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Yr Hen Iaith part twenty one: A Dynasty of Rulers and a Dynasty of Poets.

21 Aug 2023 10 minute read
Williams, Hugh; Owain Gwynedd (c.1100-1170); Llyfrgell Genedlaethol Cymru / The National Library of Wales.

Continuing our series of articles to accompany the podcast series Yr Hen Iaith. This is episode twenty one.

Jerry Hunter

How do we begin to tackle the large body of work left to us by ‘the Poets of the Princes’? One way is to concentrate on poetry associated with one prince, Owain Gwynedd (c.1100-1170). The first ruler to style himself ‘Prince of Wales’, Owain was also known as ‘King of Gwynedd’.

Second of Gruffudd ap Cynan’s sons, he helped his father expand his lands and strengthen his rule. Upon Gruffudd’s death in 1137, Owain became king of Gwynedd. He fought successfully against the kings of England and other Welsh princes and reworked the nature of Welsh rule making it more similar to successful feudal rulers elsewhere in Europe.

Great poet

One of the poets who composed or ‘sang’ praise to Owain Gwynedd was Cynddelw Brydydd Mawr. The name itself stakes a claim for this bard’s status in the history of Welsh literature, translating as ‘Cynddelw the Great Poet’.

Three poems which he addressed to Owain Gwynedd belong to a specific sub-category of praise, arwyrain. This can be translated as ‘elevating [in/with/by] praise’, and while all praise poetry can be said to lift up the prince to whom it is addressed, these poems are structured around verbal representations of the act of elevating. Here are the opening lines of one of them:

Arddwyreaf hael hwyl gyfrgain – yng nghad
Hwrdd fleiniad feiddiad, flaidd cyfwyrain

‘I elevate a generous man, splendid his rush in battle,
The attack of a bold one leading the charge, a wolf rising up to fight.’


Just like Aneirin’s role as suggested in the Gododdin, Cynddelw Brydydd Mawr describes himself as an active poet, one who went to battle and can thus now sing of things which he saw with his own eyes: Gwelais barau rhudd rhag rhuthr Owain (‘I saw red spears in the face of Owain’s charge’).

The audience is invited to revel in gory details – Gwelais wedi cad coludd ar ddrain (‘I saw, after battle, guts on thorns’) – as Cynddelw’s celebration of Owain’s battle-field victory swells like a bloody wave which lifting up the king of Gwynedd.

I use the word ‘audience’, for, while these poems come to us in writing, we can’t help but imagine the poet performing his praise in front of the king or prince and the assembled court.

Scholars have postulated that these arwyrainor ‘lifting up’ poems belonged to specific socio-political context and were performed during a ceremony when a ruler was installed – for example, in 1137 when Owain was made King of Gwynedd following the death of his father – or when his rule was re-confirmed.


Whatever the original context, these texts contain a definite sense of the poet as an active player, praising his patron in a way which also draws attention to the one constructing that praise.

Verbs are conjugated in the first person (‘I elevate in praise’, ‘I saw’). There is action in these compositions, and if the deeds of the patron are described colourfully, we also marvel at the poet’s agency.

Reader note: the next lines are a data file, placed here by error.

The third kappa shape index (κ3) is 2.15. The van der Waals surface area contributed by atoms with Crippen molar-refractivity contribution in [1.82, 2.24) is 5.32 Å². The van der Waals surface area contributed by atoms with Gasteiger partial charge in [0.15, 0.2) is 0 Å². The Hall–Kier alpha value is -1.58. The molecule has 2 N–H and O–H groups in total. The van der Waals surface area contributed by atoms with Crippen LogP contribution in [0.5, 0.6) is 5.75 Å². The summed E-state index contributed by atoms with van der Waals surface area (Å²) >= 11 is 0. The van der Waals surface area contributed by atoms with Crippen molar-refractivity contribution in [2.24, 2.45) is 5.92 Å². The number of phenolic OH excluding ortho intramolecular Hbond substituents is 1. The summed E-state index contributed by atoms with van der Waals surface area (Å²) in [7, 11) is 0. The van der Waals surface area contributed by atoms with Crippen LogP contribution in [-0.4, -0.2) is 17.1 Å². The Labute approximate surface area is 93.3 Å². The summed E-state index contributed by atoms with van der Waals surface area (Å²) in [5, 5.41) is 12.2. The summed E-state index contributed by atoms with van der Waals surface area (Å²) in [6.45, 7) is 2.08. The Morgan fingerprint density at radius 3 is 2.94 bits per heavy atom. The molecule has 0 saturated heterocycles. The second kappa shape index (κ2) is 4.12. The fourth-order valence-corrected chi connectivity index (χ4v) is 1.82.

Another poet who addressed an arwyrain to Owain Gwynedd was Gwalchmai ap Meilyr, son of the one who composed an elegy to Owain’s father (see the previous episode). Here are two parallel dynasties interacting, one political and one bardic. Of course, the bards are intensely political as well, and the way in which they emphasise their own agency as active supporters of the ruler is a charged link between the two.

One poem by Gwalchmai, while still containing praise to Owain Gwynedd, focuses more on the poet himself. This kind of composition is called a gorhoffedd, a word which can be translated as ‘boast’, ‘conceit’ or ‘delight’.

All of those translations are applicable here, for the poet struts in these lines, describing the things he delights in and giving us the sense that he delights above all else in his own prowess when it comes to making war, making love and making poetry.

Llachar fy nghleddyf, lluch ei annwyd – yng nghad,
Llewychedig aur ar fy ysgwyd.
Lliaws a’m golwch ni’m gwelsant ermoed
O rianedd Gwent gwyllt i’m crybwyllaid.
Gwelais rhag Owain Eingl yn addoed

‘Bright [is] my sword, shining its nature in battle,
Glittering gold on my shield,
Many seek me who never even saw me,
Famous among the passionate women of Gwent.
I saw Angles [or the English] in death before Owain[.]’

Recounting exploits

Like a rap artist announcing his name and tagging his own artistic identity firmly to the composition, this poet ensures that he is known to his audience: Gwalchmai y’m gelwir, gelyn y Saeson (‘I am called Gwalchmai, the Englishmen’s enemy’). We imagine him strutting playfully before the assembled court, recounting his own exploits while also referring to those of King Owain.

There is also a gorhoffedd attributed to one of Owain Gwynedd’s sons. Unlike contemporaries who composed praise to princes, Hywel ab Owain Gwynedd composed poetry for purely artistic purposes.

He did not need to earn a living this way, and thus might be seen as providing a striking medieval Welsh example of a person indulging in ‘art for art’s sake’.  The centrality of love and nature in his work makes him a predecessor of the 14th-century master, Dafydd ap Gwilym.  In his gorhoffedd, Hywel masterfully blends a personal amorous vignette with a loving description of his native land.

Ton wen orewyn wychr wrth drefydd,
Gyliw ag arien, awr yg gynnydd.
Caraf y morfa ym Meirionnydd,